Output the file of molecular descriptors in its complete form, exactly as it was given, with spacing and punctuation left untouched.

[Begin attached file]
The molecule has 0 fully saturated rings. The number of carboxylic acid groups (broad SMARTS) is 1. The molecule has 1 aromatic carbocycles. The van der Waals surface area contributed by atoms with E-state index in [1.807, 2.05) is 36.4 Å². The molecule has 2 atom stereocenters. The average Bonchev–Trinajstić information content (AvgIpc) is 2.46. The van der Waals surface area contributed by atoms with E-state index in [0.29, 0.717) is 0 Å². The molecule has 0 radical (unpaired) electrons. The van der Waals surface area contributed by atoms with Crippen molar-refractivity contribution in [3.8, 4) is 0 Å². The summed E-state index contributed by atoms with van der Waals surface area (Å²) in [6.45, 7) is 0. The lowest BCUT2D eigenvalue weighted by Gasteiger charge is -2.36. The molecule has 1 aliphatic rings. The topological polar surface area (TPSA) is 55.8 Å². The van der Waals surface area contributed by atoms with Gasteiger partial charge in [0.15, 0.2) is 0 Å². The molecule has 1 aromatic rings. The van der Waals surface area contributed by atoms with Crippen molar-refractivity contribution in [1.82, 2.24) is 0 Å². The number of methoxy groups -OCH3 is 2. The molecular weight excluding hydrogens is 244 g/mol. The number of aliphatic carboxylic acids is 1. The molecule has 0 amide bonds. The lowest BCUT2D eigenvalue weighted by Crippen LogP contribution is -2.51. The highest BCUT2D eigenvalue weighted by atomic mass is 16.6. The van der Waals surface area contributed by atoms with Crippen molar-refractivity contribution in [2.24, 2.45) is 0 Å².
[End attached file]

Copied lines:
The molecule has 0 fully saturated rings. The number of carboxylic acid groups (broad SMARTS) is 1. The molecule has 1 aromatic carbocycles. The van der Waals surface area contributed by atoms with E-state index in [1.807, 2.05) is 36.4 Å². The molecule has 2 atom stereocenters. The average Bonchev–Trinajstić information content (AvgIpc) is 2.46. The van der Waals surface area contributed by atoms with E-state index in [0.29, 0.717) is 0 Å². The molecule has 0 radical (unpaired) electrons. The van der Waals surface area contributed by atoms with Crippen molar-refractivity contribution in [3.8, 4) is 0 Å². The summed E-state index contributed by atoms with van der Waals surface area (Å²) in [6.45, 7) is 0. The lowest BCUT2D eigenvalue weighted by Gasteiger charge is -2.36. The molecule has 1 aliphatic rings. The topological polar surface area (TPSA) is 55.8 Å². The van der Waals surface area contributed by atoms with Gasteiger partial charge in [0.15, 0.2) is 0 Å². The molecule has 1 aromatic rings. The van der Waals surface area contributed by atoms with Crippen molar-refractivity contribution in [1.82, 2.24) is 0 Å². The number of methoxy groups -OCH3 is 2. The molecular weight excluding hydrogens is 244 g/mol. The number of aliphatic carboxylic acids is 1. The molecule has 0 amide bonds. The lowest BCUT2D eigenvalue weighted by Crippen LogP contribution is -2.51. The highest BCUT2D eigenvalue weighted by atomic mass is 16.6. The van der Waals surface area contributed by atoms with Crippen molar-refractivity contribution in [2.24, 2.45) is 0 Å².